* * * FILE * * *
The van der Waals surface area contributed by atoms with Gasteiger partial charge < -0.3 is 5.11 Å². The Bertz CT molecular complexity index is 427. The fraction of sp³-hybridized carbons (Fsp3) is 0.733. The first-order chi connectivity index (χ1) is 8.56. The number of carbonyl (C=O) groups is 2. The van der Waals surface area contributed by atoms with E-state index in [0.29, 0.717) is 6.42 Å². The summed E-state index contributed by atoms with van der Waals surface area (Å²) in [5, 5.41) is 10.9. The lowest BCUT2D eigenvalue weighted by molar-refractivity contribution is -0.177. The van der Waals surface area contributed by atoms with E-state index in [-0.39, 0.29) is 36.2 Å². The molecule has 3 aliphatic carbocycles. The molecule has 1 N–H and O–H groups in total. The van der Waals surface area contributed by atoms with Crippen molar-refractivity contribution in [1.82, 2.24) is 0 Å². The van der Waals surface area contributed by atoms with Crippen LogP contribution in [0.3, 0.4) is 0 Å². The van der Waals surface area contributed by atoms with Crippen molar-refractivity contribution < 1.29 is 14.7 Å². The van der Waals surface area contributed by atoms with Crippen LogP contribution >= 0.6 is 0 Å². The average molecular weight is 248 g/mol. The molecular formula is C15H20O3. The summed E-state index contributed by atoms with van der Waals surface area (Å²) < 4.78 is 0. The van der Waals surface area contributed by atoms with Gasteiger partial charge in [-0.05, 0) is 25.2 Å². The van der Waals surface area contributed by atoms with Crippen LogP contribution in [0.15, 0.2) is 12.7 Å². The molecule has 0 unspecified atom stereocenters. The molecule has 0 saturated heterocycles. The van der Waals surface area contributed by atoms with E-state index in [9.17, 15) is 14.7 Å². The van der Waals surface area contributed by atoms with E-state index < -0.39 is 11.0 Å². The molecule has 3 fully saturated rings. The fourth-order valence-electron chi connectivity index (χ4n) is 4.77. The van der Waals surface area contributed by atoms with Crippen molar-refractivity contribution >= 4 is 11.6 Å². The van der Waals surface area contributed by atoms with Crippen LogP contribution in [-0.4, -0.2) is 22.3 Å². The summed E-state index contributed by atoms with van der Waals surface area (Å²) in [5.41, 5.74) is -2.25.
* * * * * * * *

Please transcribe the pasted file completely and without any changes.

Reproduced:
The van der Waals surface area contributed by atoms with Gasteiger partial charge < -0.3 is 5.11 Å². The Bertz CT molecular complexity index is 427. The fraction of sp³-hybridized carbons (Fsp3) is 0.733. The first-order chi connectivity index (χ1) is 8.56. The number of carbonyl (C=O) groups is 2. The van der Waals surface area contributed by atoms with E-state index in [0.29, 0.717) is 6.42 Å². The summed E-state index contributed by atoms with van der Waals surface area (Å²) in [5, 5.41) is 10.9. The lowest BCUT2D eigenvalue weighted by molar-refractivity contribution is -0.177. The van der Waals surface area contributed by atoms with E-state index in [-0.39, 0.29) is 36.2 Å². The molecule has 3 aliphatic carbocycles. The molecule has 1 N–H and O–H groups in total. The van der Waals surface area contributed by atoms with Crippen molar-refractivity contribution in [1.82, 2.24) is 0 Å². The van der Waals surface area contributed by atoms with Crippen LogP contribution in [0.3, 0.4) is 0 Å². The van der Waals surface area contributed by atoms with Crippen molar-refractivity contribution < 1.29 is 14.7 Å². The van der Waals surface area contributed by atoms with Crippen LogP contribution >= 0.6 is 0 Å². The average molecular weight is 248 g/mol. The molecular formula is C15H20O3. The summed E-state index contributed by atoms with van der Waals surface area (Å²) < 4.78 is 0. The van der Waals surface area contributed by atoms with Gasteiger partial charge in [-0.05, 0) is 25.2 Å². The van der Waals surface area contributed by atoms with Crippen LogP contribution in [0.15, 0.2) is 12.7 Å². The molecule has 0 unspecified atom stereocenters. The molecule has 0 saturated heterocycles. The van der Waals surface area contributed by atoms with E-state index in [9.17, 15) is 14.7 Å². The van der Waals surface area contributed by atoms with E-state index < -0.39 is 11.0 Å². The molecule has 3 fully saturated rings. The fourth-order valence-electron chi connectivity index (χ4n) is 4.77. The van der Waals surface area contributed by atoms with Crippen molar-refractivity contribution >= 4 is 11.6 Å². The van der Waals surface area contributed by atoms with Crippen LogP contribution in [-0.4, -0.2) is 22.3 Å². The summed E-state index contributed by atoms with van der Waals surface area (Å²) in [5.41, 5.74) is -2.25.